Many novels and poems were written (and are still being written) about World War I, probably as many if not more than those set in World War II and the American Civil War. I have a long but far from complete list on my main site. Obviously many of those concern the actual conflict as well as life at home. Many of the World War I novels are critical of the conduct of the war. We can read about the terrors of the war, the inefficiency, incompetence and, at times, venality of the powers that be and of the officer class. Some novels show gentlemen declining to be officers and enlisting as other ranks.

The Tate divided its exhibition into eight categories. These are:

  • Remembrance: Battlefield and Ruins
  • Remembrance: War Memorials and Society
  • Traces of War: Wounded Soldiers
  • Traces of War: Dada and Surrealism
  • The Print Portfolio (prints, primarily in France and Germany, widely distributed)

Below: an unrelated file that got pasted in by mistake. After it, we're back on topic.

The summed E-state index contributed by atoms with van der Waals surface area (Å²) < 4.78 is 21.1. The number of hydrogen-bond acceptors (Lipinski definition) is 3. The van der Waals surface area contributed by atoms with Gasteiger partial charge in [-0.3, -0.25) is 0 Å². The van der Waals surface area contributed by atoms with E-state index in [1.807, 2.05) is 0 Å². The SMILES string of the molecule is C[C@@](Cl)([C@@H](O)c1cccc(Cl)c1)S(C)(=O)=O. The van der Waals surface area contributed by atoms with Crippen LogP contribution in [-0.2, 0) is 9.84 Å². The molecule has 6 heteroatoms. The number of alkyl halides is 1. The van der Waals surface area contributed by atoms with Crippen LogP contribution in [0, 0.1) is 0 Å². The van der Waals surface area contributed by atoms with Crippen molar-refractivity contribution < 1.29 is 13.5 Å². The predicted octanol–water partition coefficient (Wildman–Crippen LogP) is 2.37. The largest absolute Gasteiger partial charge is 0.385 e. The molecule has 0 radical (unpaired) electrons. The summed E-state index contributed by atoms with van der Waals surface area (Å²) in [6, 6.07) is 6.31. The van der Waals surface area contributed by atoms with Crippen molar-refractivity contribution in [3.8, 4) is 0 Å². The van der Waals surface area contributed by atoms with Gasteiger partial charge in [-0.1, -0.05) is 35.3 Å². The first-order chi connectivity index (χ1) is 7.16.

• Return to Order
  • Imagining Post-War Society: Post-War People
  • Imagining Post-War Society: The New City

While this division is not necessarily terribly helpful in looking at the novel, it does have some relevance. The war-wounded, example, certainly appear in various novels as do ruined battlefields and the idea of a return to order. However, I shall focus on a few novels that are on my website that do look at some of the after-effects of the war. There are, of course, many other novels dealing with this topic that are not on my website. Also, some of these novels will also deal with the war itself before moving on to the after-war period.